Book Reviews

Revisiting the Shadows

Irene Shapiro. Elk River, Minnesota: DeForest Press. 2004.315 pp.$29.95 Can, $19.95 U.S. (softback). ISBN 1-930374-06-2.

Reviewed by Gillian McCann, Ph.D.

Revisiting the Shadows is the gripping and moving memoir of Irene Shapiro, a witness to the "perished world of Polish Jewry." Shapiro is one of the approximately 480 who survived the Bialystok Ghetto which had an original population of 60, 000. Her story describes the pre-war period, the Bialystok Ghetto, her time in the labour camp of Blizyn, the concentration camp of Auschwitz, and eventual immigration to the United States. While she describes a past that is filled with seemingly unremitting horror, Shapiro renders it with pathos, humour and a clear eyed understanding of humanity in its light and dark aspects. All who appear in this story come brightly to life, including the author. With honesty and wit Shapiro describes from the inside the tragic fate of the Jewish community of Poland. Her decision to revisit these shadows was the fulfillment of a pledge made to her friend Golda Lipkies, who died in Auschwitz. Before going to her death, Lipkies called out to the author, " Don't forget! Swear to me that you will tell the world!"

Irene Shapiro's memoir begins with recollections of her early life in Grudziadz, Poland. While much the description is of an idyllic middle-class childhood, the uneasy political situation of Poland becomes evident very early in the narrative. Shapiro lived in the Polish Corridor between East and West Prussia that was created when the country was partitioned by the Austrian, Russians and Germans after World War One. As part of a minority among Germans and Gentile Poles, Irene was made aware early in life that she was "not one of them." Faced with growing anti-Semitism the Shapiro family, while previously quite assimilated, began to gravitate back to the Jewish community. The author was drawn to the Hanoar-Hatzioni, a liberal branch of the Zionist movement, as fascism spread and her father's livelihood as a music teacher was increasingly threatened. By 1938 Irene's grandmother wrote to her uncle in Palestine begging him to get her son out of Poland. That same year the Shapiro family was relocated to the city of Bialystok and in 1939 the city was invaded by the Germans at the beginning of World War Two.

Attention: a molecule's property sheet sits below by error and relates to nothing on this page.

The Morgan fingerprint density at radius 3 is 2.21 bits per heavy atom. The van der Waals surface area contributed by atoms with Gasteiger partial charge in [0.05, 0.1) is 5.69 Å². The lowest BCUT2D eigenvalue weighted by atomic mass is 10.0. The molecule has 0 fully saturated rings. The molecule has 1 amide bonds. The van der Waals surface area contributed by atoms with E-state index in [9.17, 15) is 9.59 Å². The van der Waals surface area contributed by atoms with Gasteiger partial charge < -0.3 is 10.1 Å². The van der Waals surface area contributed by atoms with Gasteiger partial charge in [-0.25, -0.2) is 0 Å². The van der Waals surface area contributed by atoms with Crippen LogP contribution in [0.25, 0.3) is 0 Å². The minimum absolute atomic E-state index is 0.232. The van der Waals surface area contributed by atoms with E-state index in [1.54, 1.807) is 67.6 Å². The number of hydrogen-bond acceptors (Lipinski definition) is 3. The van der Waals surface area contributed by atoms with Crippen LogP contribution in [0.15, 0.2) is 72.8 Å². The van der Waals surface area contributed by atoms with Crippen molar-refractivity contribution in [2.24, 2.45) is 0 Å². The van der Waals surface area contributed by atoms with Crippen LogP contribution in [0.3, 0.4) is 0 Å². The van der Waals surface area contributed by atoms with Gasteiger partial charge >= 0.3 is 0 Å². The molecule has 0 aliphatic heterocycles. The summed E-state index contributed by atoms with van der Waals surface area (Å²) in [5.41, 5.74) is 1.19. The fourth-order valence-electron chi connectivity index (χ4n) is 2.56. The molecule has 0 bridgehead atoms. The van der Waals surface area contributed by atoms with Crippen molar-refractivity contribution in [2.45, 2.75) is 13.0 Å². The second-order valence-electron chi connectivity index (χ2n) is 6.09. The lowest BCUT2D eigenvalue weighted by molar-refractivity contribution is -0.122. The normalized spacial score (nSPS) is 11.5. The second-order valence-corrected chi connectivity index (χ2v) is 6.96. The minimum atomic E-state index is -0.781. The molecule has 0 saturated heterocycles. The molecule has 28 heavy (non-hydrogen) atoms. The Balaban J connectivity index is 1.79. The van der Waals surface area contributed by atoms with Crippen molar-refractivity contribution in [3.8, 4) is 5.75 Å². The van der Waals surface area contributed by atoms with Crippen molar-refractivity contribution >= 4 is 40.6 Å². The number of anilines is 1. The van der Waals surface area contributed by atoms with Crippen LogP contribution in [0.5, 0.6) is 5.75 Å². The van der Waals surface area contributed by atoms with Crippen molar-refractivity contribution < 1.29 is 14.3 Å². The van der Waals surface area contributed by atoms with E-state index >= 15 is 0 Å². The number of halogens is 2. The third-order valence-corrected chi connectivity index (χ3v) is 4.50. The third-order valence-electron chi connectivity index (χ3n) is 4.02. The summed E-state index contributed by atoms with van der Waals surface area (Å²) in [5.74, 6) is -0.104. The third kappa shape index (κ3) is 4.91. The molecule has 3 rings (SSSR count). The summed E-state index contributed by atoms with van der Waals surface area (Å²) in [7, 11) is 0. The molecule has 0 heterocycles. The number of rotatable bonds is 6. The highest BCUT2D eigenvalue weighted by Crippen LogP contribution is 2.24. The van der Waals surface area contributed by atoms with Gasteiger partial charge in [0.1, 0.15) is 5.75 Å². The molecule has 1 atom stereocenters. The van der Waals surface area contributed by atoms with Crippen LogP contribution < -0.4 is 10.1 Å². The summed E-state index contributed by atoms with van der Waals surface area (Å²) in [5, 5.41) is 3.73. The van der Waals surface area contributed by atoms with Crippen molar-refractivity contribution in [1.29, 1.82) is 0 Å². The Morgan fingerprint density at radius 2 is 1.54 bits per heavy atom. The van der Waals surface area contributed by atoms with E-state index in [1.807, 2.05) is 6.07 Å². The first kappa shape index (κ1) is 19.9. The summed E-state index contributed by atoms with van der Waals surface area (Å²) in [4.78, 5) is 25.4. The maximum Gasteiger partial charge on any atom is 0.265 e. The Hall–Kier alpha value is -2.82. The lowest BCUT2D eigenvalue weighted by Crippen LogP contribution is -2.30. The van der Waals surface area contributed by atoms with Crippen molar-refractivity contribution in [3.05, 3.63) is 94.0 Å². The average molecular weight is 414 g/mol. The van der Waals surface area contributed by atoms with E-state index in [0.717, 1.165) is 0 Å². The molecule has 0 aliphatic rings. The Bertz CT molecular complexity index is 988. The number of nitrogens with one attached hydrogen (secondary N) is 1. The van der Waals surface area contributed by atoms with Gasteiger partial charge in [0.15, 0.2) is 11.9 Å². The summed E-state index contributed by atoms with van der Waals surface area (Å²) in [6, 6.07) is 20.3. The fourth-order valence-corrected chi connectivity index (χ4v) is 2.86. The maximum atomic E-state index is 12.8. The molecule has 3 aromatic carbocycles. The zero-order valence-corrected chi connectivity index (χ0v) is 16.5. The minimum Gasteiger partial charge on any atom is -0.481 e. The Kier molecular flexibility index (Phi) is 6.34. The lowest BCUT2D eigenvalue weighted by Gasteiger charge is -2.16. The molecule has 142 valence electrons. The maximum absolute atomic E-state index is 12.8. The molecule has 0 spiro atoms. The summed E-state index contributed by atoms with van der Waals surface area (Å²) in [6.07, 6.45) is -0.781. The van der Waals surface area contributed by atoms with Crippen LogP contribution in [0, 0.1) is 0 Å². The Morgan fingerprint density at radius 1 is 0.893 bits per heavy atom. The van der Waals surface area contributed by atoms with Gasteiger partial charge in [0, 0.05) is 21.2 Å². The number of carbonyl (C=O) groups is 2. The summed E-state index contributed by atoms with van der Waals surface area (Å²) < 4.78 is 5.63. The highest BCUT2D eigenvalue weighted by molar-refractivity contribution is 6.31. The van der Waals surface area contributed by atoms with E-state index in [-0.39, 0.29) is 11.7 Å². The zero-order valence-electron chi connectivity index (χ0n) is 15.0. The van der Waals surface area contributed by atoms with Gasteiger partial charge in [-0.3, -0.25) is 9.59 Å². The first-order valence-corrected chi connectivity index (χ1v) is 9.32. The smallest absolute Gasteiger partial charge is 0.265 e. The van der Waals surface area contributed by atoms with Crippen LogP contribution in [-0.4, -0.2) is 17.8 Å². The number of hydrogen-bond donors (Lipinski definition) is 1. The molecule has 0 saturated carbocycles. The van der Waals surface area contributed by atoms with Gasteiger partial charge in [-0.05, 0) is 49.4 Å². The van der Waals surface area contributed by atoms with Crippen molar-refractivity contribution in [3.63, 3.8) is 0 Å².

Events move with dizzying rapidity with the onset of the war and the Soviet Red Army almost immediately drove the Germans from Bialystok. The Russians managed to hold the region until 1941 and as Shapiro writes, " protected Eastern Poland's Jews for two years from the horrors of the Holocaust." She remembers this period with fondness as she had a natural appreciation for the egalitarian ideals of the Soviets. Compared with what was to come this was a halcyon period despite the challenge of learning a new language and adapting to a different culture. During this time Shapiro also honed her skills as a musician and performer, an ability she retained through all the trauma of the war. This idyll was ended, however, in July of 1941 when the Germans retook Bialystok and immediately began to prepare for the extermination of the Jewish community. Irene made an abortive attempt to escape into the Soviet Union but was forced back and entered the Bialystok Ghetto along with her mother and father. 

The description of the Bialystok Ghetto is harrowing but stands as a tribute to the courage of normal people in an untenable situation. In what can only be seen as a healthy impulse towards normality in an insane situation, those living in the Bialystok Ghetto recreated a functioning society despite the threat of imminent death. Shapiro seems to have never been in a state of denial that might be expected from a sixteen year old in such a situation. Throughout she retains a clear eyed appraisal of the events going on around her and her chances for survival. Irene made connections with the underground while working as a labourer at a knitting mill and also taught children to help support her family. Her description of these children, whom she knows have little chance of survival, is difficult to read. But somehow all those living in the ghetto continued to make music, to organize and Irene even fell in love with Izio Pupko, one of the only survivors of the Lida massacre of nearly 40, 000 Jews